UNSW scientists have shown that complex human brain activity is governed by the same simple universal rule of nature that can explain other phenomena such as the beautiful sound of a finely crafted violin or the spots on a leopard.
The UNSW team has identified a link between the distinctive patterns of brain function that occur at rest and the physical structure of people’s brains.
“It has been a mystery why these spontaneous patterns of brain activity occur when people are simply lying in a brain scanner not thinking about anything in particular and not doing any explicit task,” says senior author UNSW psychologist Associate Professor Joel Pearson.
“Our study provides the first over-reaching theory which can explain this. Using the maths of a ubiquitous natural phenomenon – harmonic waves – we have shown how resting brain function is related to the shape of people’s brains.
“The approach we developed also provides a new technique for analysing the enormous amount of data being generated on brain activity.
“And it could lead to a new way to diagnose disorders of consciousness by helping us understand the very complex patterns of brain activity associated with being aware and sentient.”
The study, by Dr Selen Atasoy and Associate Professor Pearson of the UNSW School of Psychology and Isaac Donnelly of the UNSW School of Mathematics and Statistics, was published in the journal Nature Communications.
The researchers used data from two imaging techniques – magnetic resonance imaging (MRI) and diffusion tensor imaging (DTI) – to build three-dimensional maps of the structure of the brains of ten people.
“The MRI gave us the structure of their cortex – the wrinkly surface of the brain – and the DTI gave us an anatomical map of the underlying connections of the white matter in the brain,” says Associate Professor Pearson.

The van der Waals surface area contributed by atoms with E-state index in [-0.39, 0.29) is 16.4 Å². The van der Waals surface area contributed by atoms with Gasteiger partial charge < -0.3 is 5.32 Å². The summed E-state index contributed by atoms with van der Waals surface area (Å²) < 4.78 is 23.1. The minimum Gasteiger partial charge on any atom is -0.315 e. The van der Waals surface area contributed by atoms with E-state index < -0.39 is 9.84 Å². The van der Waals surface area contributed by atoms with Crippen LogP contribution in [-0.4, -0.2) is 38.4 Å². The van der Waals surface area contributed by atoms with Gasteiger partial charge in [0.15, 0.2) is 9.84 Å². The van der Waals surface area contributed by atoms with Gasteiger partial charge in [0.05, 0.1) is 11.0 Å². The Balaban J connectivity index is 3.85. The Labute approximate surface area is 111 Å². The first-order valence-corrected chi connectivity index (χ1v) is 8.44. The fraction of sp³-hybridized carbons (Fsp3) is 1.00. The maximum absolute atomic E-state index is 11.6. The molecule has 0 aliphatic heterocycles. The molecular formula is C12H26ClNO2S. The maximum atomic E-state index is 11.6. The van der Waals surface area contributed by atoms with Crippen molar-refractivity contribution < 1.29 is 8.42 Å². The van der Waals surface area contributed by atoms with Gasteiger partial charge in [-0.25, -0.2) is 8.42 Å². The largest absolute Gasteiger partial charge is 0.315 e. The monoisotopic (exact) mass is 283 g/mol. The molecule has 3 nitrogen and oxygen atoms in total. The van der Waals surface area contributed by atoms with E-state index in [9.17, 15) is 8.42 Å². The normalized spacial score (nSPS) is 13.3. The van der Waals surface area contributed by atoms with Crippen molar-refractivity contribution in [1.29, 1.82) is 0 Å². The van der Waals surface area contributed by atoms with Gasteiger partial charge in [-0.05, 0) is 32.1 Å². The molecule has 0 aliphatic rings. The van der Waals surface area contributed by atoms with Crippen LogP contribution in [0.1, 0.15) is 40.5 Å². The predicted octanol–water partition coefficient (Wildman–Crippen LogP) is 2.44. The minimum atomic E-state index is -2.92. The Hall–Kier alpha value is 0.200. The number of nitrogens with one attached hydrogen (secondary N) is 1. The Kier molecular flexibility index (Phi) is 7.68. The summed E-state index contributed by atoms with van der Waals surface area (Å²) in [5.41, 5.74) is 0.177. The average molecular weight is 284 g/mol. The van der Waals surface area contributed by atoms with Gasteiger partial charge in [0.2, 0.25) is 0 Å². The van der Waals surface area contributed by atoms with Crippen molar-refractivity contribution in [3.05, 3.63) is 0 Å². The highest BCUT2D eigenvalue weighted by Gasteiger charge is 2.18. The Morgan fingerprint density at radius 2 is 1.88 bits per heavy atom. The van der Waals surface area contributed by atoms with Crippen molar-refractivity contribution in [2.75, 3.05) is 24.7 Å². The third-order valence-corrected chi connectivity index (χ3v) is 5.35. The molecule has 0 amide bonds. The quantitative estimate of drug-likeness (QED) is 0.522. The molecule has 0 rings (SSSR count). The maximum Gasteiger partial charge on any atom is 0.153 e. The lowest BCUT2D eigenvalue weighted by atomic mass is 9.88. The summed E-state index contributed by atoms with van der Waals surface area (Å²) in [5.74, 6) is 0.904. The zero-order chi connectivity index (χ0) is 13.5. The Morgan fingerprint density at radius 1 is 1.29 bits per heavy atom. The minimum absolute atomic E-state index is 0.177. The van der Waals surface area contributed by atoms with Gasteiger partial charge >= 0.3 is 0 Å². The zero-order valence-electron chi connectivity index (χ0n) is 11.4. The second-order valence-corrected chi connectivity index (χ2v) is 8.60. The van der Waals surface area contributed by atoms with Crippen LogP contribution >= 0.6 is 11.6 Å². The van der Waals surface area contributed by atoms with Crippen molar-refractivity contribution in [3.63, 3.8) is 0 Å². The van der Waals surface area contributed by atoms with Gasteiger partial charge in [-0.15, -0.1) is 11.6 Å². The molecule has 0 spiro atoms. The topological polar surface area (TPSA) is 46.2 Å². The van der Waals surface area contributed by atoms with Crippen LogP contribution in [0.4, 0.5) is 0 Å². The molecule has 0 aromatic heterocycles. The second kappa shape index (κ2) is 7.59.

The team then analysed these brain maps using the mathematical framework of Laplace Eingenmodes, or harmonic waves, which describe natural vibrations of a system where all parts move together at the same frequency.
“Our results show the shape of the brain matters, in the same way that the precise wooden shape of a Stradivarius violin matters if you want to produce an exquisite sound when the strings are vibrated,” says Associate Professor Pearson.
“Brain activity resonates within the precise anatomical structures of the brain to produce the resting networks of oscillations we observe.”
Says lead author UNSW’s Dr Selen Atasoy: “The patterns we predict with the harmonic waves on the human brain can be compared to the musical notes composing a complex musical piece; the building blocks of more complex patterns of brain activity.”
Says Associate Professor Pearson: “Interestingly, the same kinds of harmonic waves are thought to explain other self-organising phenomena in nature, such as the patterns that sand forms when sitting on a vibrating metal plate, or the development of biological patterns such as the stripes on tigers and spots on leopards.”